My experimental background spans ultracold atoms and molecules, nonlinear optics, and quantum imaging technologies. Following my undergraduate at Wellesley College, I taught high-school physics for 4-years, developing an inquiry-based curriculum with an emphasis on light and optics.I then did my PhD in Optical Sciences in Brian Anderson’s group at the University of Arizona College of Optical Sciences, studying vortex dynamics and quantum turbulence in Bose-Einstein condensates (BECs). I developed techniques for vortex imaging, and for generating vortex distributions with signatures of quantum turbulence.
In 2015, I moved to Edinburgh to join Daniele Faccio’s group at Heriot–Watt University (the group has since moved to Glasgow University) to investigate photon fluids, i.e., superfluids of light, with applications to superfluidity, analogue gravity, and photon droplets. A complementary atomic physics / quantum imaging research direction involved using single photon avalanche diode camera-arrays for real-time imaging of slow light propagating through rubidium vapour. In 2018, I joined Simon Cornish’s group at Durham University, working on the CsYb ultracold atom experiment. During my time in Durham, we demonstrated the first Cs-Yb dual-BECs which facilitate studies of beyond mean-field physics in ultracold atoms.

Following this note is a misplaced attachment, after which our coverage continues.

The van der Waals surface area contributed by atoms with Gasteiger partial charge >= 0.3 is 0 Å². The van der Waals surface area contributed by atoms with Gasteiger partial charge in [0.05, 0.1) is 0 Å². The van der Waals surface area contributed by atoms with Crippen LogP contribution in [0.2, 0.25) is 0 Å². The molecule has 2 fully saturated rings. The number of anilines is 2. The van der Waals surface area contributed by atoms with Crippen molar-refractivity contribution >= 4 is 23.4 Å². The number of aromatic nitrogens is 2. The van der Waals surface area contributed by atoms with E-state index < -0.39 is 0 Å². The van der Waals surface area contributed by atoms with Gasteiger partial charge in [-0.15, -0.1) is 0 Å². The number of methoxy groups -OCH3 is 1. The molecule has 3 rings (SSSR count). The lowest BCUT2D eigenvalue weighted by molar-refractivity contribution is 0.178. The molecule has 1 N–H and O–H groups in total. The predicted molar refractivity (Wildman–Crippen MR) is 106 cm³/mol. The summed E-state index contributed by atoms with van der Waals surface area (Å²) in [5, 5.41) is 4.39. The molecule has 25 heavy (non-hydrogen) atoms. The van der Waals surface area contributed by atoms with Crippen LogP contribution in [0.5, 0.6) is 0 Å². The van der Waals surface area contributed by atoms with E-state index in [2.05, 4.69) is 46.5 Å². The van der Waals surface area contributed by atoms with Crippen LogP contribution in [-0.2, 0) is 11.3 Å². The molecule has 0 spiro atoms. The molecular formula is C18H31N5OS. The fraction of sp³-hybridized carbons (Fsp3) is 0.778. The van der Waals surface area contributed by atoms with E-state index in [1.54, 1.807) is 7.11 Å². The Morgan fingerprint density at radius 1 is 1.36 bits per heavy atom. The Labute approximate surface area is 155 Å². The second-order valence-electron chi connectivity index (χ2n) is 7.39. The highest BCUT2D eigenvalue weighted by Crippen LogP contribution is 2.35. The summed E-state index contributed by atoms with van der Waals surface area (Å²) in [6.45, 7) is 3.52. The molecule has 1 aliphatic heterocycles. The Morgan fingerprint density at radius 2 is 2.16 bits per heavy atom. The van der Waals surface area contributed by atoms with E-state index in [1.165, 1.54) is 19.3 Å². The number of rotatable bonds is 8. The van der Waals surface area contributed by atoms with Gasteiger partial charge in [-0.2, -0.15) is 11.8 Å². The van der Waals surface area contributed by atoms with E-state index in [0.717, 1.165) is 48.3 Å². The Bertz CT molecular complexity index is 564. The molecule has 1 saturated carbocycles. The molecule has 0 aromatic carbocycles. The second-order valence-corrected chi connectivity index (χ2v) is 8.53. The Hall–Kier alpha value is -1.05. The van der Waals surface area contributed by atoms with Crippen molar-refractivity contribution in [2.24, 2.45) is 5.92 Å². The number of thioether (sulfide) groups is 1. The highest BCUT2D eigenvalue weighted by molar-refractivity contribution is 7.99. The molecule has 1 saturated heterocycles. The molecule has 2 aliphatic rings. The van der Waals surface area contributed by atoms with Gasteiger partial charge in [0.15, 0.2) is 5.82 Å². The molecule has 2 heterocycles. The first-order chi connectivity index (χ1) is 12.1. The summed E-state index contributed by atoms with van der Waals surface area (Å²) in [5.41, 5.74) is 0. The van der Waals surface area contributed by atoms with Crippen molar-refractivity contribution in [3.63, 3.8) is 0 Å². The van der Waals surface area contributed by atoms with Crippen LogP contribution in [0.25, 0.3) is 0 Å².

I joined the EQOP group at Strathclyde in January 2021 with a Royal Society University Research Fellowship. I am currently building an ultracold quantum mixtures apparatus to study vortex dynamics and cooperative behaviour in superfluids.
For more details see my group page.